The members of Yonder Mountain String Band are familiar faces to Des Moines fans. Like clockwork, the Colorado bluegrass group makes a stop in town each summer, performing for an ever-growing group of dedicated fans. They’re back Thursday at Simon Estes Amphitheater.
Despite the frequent stops, the band does its best to make sure each show is fresh for fans.
“We look at what we played last year and try desperately not to repeat anything,” said mandolin player/vocalist Jeff Austin. “There are certain songs that are vehicles for us to jam, like ‘Traffic Jam,’ which we did last year. So we might use that as a segue piece, but we don’t want to make it a central part of either set of music.”
The band also knows that some fans travel to see them. So Yonder Mountain String band often composes set lists, keeping in mind with what they’ve played in surrounding areas as well. Fans who attended Yonder Mountain’s July 1 show in Kansas City or are following them to Fargo on Friday will get unique experiences.
Fans are dedicated to Yonder Mountain, but Yonder Mountain is also dedicated to its fans. Austin describes himself as suffering from ADHD and can pick out familiar faces from past shows in the crowd. Not just from the current tour, but from their last stop in town.
“I kind of feel like it’s my job to watch the crowd and see how they’re reacting, and figure out what’s working and what’s not,” Austin said. “I’m able to focus on a lot of different things, which is a blessing and a curse.”
The four members of YMSB have been performing together for 14 years, since they first met as students at the University of Illinois. That long-standing relationship means they have incredible chemistry when it comes to improvising with each other. Austin said the quartet watches for subtle cues on when songs are about to deviate from the script.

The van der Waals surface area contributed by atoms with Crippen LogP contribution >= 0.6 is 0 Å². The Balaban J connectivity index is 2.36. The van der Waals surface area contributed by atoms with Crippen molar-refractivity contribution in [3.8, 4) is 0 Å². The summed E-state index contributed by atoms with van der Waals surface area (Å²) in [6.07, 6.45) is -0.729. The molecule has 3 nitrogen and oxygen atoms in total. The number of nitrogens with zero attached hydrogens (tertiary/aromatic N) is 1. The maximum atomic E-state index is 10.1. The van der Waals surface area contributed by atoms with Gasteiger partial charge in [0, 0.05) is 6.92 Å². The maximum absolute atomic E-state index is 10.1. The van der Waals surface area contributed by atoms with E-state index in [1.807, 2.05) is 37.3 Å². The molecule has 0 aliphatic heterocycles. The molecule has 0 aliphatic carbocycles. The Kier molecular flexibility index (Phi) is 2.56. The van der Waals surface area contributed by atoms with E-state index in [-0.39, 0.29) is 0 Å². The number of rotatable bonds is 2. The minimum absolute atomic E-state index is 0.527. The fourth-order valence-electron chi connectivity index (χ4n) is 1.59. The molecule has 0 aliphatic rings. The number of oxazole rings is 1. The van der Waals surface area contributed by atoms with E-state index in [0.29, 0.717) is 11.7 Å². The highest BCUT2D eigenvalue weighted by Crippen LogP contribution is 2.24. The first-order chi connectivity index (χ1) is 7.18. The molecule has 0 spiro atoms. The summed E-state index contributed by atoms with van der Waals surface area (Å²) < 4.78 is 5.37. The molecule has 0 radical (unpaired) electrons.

Austin said he gives a slight nod to guitarist Adam Aijala when he wants to start improvising. Aijala gives a look to Ben Kaufmann (bass) and Dave Johnston (banjo), and the jam will be on.
“We tend to take turns on who leads the jam to where it’s going,” Austin said. “Ben plays with his eyes closed a lot, but he can still pick up on it, and he’ll give a cue as subtle as moving his head in a ‘no’ motion and we’ll know we’re about to go somewhere. It comes with time, there’s no other way to get that.”
In a recent interview with the website Concert Confessions, Austin said that despite Yonder Mountain’s success as a grassroots touring band, he would love to sell a million records and have radio hits, and that “any musician who tells you different is a liar.”
The statement sparked some controversy among fans and other bands. Jam is a genre with very little radio support, and building a fan base through touring and fans trading live recordings is a point of pride for bands.
But Austin feels some increased mainstream exposure couldn’t hurt, pointing to the success The Avett Brothers have had as evidence that a radio hit doesn’t equal selling out.
“They had a song that was a hit, then said ‘Check out the cool (stuff) we can do with the benefit of selling a million records,’ ” Austin said. “I saw them at Bonnaroo, playing all this new music and it was just great. We’re a live band, and even if we were selling that type of music we would still be a live band. But saying you don’t want to sell a million records? That’s like performing on Broadway and saying ‘No, I don’t want a Tony.’ ”
Yonder Mountain String Band
Yonder Mountain String Band
When: 7 p.m. Thursday
Where: Simon Estes Amphitheater, Robert D. Ray Drive and E. Locust Street.
Cost: $20 in advance, $25 day of show.